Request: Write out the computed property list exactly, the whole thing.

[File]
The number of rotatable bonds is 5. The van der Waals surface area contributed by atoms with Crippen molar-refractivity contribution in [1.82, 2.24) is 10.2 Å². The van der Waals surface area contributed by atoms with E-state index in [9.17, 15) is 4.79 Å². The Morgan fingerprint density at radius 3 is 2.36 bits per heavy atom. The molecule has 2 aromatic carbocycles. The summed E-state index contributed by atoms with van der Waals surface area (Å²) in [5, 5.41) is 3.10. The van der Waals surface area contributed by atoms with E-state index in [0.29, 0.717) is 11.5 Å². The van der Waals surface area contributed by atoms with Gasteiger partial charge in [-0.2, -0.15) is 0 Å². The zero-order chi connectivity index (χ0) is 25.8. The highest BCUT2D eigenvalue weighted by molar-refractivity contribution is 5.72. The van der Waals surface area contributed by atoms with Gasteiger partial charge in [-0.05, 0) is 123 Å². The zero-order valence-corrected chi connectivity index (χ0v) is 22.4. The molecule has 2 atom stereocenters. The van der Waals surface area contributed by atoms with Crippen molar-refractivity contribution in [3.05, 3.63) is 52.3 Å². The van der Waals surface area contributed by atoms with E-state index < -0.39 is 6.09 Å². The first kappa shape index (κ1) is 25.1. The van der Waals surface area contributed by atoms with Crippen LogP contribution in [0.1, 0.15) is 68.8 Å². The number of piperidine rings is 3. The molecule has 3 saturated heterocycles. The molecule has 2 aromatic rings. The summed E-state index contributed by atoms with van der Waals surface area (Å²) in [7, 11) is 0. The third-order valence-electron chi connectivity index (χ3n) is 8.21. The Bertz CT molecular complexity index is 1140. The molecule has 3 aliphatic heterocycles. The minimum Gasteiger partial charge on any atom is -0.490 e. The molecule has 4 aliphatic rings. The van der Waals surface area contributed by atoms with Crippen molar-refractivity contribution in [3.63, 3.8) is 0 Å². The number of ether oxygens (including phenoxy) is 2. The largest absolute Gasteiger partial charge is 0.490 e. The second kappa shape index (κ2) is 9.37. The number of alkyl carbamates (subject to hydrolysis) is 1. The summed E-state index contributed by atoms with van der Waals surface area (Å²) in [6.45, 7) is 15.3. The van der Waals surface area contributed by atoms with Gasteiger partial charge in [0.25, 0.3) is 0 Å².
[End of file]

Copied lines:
The number of rotatable bonds is 5. The van der Waals surface area contributed by atoms with Crippen molar-refractivity contribution in [1.82, 2.24) is 10.2 Å². The van der Waals surface area contributed by atoms with E-state index in [9.17, 15) is 4.79 Å². The Morgan fingerprint density at radius 3 is 2.36 bits per heavy atom. The molecule has 2 aromatic carbocycles. The summed E-state index contributed by atoms with van der Waals surface area (Å²) in [5, 5.41) is 3.10. The van der Waals surface area contributed by atoms with E-state index in [0.29, 0.717) is 11.5 Å². The van der Waals surface area contributed by atoms with Gasteiger partial charge in [-0.2, -0.15) is 0 Å². The zero-order chi connectivity index (χ0) is 25.8. The highest BCUT2D eigenvalue weighted by molar-refractivity contribution is 5.72. The van der Waals surface area contributed by atoms with Gasteiger partial charge in [-0.05, 0) is 123 Å². The zero-order valence-corrected chi connectivity index (χ0v) is 22.4. The molecule has 2 atom stereocenters. The van der Waals surface area contributed by atoms with Crippen molar-refractivity contribution in [3.05, 3.63) is 52.3 Å². The van der Waals surface area contributed by atoms with E-state index < -0.39 is 6.09 Å². The first kappa shape index (κ1) is 25.1. The van der Waals surface area contributed by atoms with Crippen LogP contribution in [0.1, 0.15) is 68.8 Å². The number of piperidine rings is 3. The molecule has 3 saturated heterocycles. The molecule has 2 aromatic rings. The summed E-state index contributed by atoms with van der Waals surface area (Å²) in [7, 11) is 0. The third-order valence-electron chi connectivity index (χ3n) is 8.21. The Bertz CT molecular complexity index is 1140. The molecule has 3 aliphatic heterocycles. The minimum Gasteiger partial charge on any atom is -0.490 e. The molecule has 4 aliphatic rings. The van der Waals surface area contributed by atoms with Crippen molar-refractivity contribution in [3.63, 3.8) is 0 Å². The number of ether oxygens (including phenoxy) is 2. The largest absolute Gasteiger partial charge is 0.490 e. The second kappa shape index (κ2) is 9.37. The number of alkyl carbamates (subject to hydrolysis) is 1. The summed E-state index contributed by atoms with van der Waals surface area (Å²) in [6.45, 7) is 15.3. The van der Waals surface area contributed by atoms with Gasteiger partial charge in [0.25, 0.3) is 0 Å².